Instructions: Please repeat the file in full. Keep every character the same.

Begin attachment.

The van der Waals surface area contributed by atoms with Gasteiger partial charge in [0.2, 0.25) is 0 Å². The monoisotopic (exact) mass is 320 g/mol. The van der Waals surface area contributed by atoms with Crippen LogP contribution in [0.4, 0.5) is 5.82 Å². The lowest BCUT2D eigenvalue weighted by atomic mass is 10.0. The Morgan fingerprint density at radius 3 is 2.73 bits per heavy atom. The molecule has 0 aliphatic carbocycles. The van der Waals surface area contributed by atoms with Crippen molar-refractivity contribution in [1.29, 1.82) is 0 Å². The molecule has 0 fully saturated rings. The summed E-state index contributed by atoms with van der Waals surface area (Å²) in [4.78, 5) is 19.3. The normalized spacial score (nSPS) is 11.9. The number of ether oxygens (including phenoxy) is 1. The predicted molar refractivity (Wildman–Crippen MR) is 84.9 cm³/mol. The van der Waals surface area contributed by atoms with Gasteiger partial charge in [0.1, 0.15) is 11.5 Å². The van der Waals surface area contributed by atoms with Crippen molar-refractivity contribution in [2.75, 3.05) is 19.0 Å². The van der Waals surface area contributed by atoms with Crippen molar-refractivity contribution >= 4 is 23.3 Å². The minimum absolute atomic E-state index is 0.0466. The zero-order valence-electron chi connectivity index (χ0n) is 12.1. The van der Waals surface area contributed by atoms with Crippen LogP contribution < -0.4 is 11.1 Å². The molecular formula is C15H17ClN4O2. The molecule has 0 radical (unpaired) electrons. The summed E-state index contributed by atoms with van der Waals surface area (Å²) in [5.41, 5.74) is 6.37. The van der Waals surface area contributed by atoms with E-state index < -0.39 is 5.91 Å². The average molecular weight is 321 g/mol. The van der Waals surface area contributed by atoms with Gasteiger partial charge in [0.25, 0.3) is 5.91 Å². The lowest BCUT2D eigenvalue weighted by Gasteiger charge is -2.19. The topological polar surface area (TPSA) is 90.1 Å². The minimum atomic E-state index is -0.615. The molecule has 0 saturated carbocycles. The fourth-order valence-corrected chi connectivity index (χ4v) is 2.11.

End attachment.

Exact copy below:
The van der Waals surface area contributed by atoms with Gasteiger partial charge in [0.2, 0.25) is 0 Å². The monoisotopic (exact) mass is 320 g/mol. The van der Waals surface area contributed by atoms with Crippen LogP contribution in [0.4, 0.5) is 5.82 Å². The lowest BCUT2D eigenvalue weighted by atomic mass is 10.0. The Morgan fingerprint density at radius 3 is 2.73 bits per heavy atom. The molecule has 0 aliphatic carbocycles. The van der Waals surface area contributed by atoms with Crippen molar-refractivity contribution in [1.29, 1.82) is 0 Å². The molecule has 0 fully saturated rings. The summed E-state index contributed by atoms with van der Waals surface area (Å²) in [4.78, 5) is 19.3. The normalized spacial score (nSPS) is 11.9. The number of ether oxygens (including phenoxy) is 1. The predicted molar refractivity (Wildman–Crippen MR) is 84.9 cm³/mol. The van der Waals surface area contributed by atoms with Gasteiger partial charge in [0.1, 0.15) is 11.5 Å². The van der Waals surface area contributed by atoms with Crippen molar-refractivity contribution in [2.75, 3.05) is 19.0 Å². The van der Waals surface area contributed by atoms with Crippen molar-refractivity contribution >= 4 is 23.3 Å². The minimum absolute atomic E-state index is 0.0466. The zero-order valence-electron chi connectivity index (χ0n) is 12.1. The van der Waals surface area contributed by atoms with Crippen LogP contribution < -0.4 is 11.1 Å². The molecular formula is C15H17ClN4O2. The molecule has 0 radical (unpaired) electrons. The summed E-state index contributed by atoms with van der Waals surface area (Å²) in [5.41, 5.74) is 6.37. The van der Waals surface area contributed by atoms with E-state index < -0.39 is 5.91 Å². The average molecular weight is 321 g/mol. The van der Waals surface area contributed by atoms with Gasteiger partial charge in [0.25, 0.3) is 5.91 Å². The lowest BCUT2D eigenvalue weighted by Gasteiger charge is -2.19. The topological polar surface area (TPSA) is 90.1 Å². The minimum atomic E-state index is -0.615. The molecule has 0 saturated carbocycles. The fourth-order valence-corrected chi connectivity index (χ4v) is 2.11.